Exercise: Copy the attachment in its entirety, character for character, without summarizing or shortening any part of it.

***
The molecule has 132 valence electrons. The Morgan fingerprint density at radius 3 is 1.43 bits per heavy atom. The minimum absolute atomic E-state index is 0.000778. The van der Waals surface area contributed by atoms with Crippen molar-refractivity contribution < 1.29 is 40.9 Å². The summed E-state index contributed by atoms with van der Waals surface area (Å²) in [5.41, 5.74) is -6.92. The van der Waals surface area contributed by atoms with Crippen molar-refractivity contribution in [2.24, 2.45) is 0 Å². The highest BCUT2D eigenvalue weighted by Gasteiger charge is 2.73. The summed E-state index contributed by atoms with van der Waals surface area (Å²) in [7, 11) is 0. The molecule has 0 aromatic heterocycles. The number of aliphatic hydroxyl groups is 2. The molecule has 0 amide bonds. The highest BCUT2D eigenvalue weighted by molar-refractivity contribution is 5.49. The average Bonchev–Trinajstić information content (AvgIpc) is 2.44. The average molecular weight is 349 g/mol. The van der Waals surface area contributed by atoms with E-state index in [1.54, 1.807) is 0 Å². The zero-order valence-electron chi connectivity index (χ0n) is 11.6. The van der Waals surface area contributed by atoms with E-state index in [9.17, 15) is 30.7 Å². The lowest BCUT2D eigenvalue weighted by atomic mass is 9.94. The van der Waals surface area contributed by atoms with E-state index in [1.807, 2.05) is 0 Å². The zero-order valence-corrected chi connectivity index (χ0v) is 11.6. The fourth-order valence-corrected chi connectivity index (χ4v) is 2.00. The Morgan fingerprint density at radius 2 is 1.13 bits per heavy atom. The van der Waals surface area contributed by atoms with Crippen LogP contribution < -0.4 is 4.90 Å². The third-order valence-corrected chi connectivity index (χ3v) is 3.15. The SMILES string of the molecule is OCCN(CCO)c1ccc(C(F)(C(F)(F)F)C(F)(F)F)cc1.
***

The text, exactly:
The molecule has 132 valence electrons. The Morgan fingerprint density at radius 3 is 1.43 bits per heavy atom. The minimum absolute atomic E-state index is 0.000778. The van der Waals surface area contributed by atoms with Crippen molar-refractivity contribution < 1.29 is 40.9 Å². The summed E-state index contributed by atoms with van der Waals surface area (Å²) in [5.41, 5.74) is -6.92. The van der Waals surface area contributed by atoms with Crippen molar-refractivity contribution in [2.24, 2.45) is 0 Å². The highest BCUT2D eigenvalue weighted by Gasteiger charge is 2.73. The summed E-state index contributed by atoms with van der Waals surface area (Å²) in [7, 11) is 0. The molecule has 0 aromatic heterocycles. The number of aliphatic hydroxyl groups is 2. The molecule has 0 amide bonds. The highest BCUT2D eigenvalue weighted by molar-refractivity contribution is 5.49. The average Bonchev–Trinajstić information content (AvgIpc) is 2.44. The average molecular weight is 349 g/mol. The van der Waals surface area contributed by atoms with E-state index in [1.54, 1.807) is 0 Å². The zero-order valence-electron chi connectivity index (χ0n) is 11.6. The van der Waals surface area contributed by atoms with E-state index in [9.17, 15) is 30.7 Å². The lowest BCUT2D eigenvalue weighted by atomic mass is 9.94. The van der Waals surface area contributed by atoms with E-state index in [1.807, 2.05) is 0 Å². The zero-order valence-corrected chi connectivity index (χ0v) is 11.6. The fourth-order valence-corrected chi connectivity index (χ4v) is 2.00. The Morgan fingerprint density at radius 2 is 1.13 bits per heavy atom. The van der Waals surface area contributed by atoms with Crippen LogP contribution < -0.4 is 4.90 Å². The third-order valence-corrected chi connectivity index (χ3v) is 3.15. The SMILES string of the molecule is OCCN(CCO)c1ccc(C(F)(C(F)(F)F)C(F)(F)F)cc1.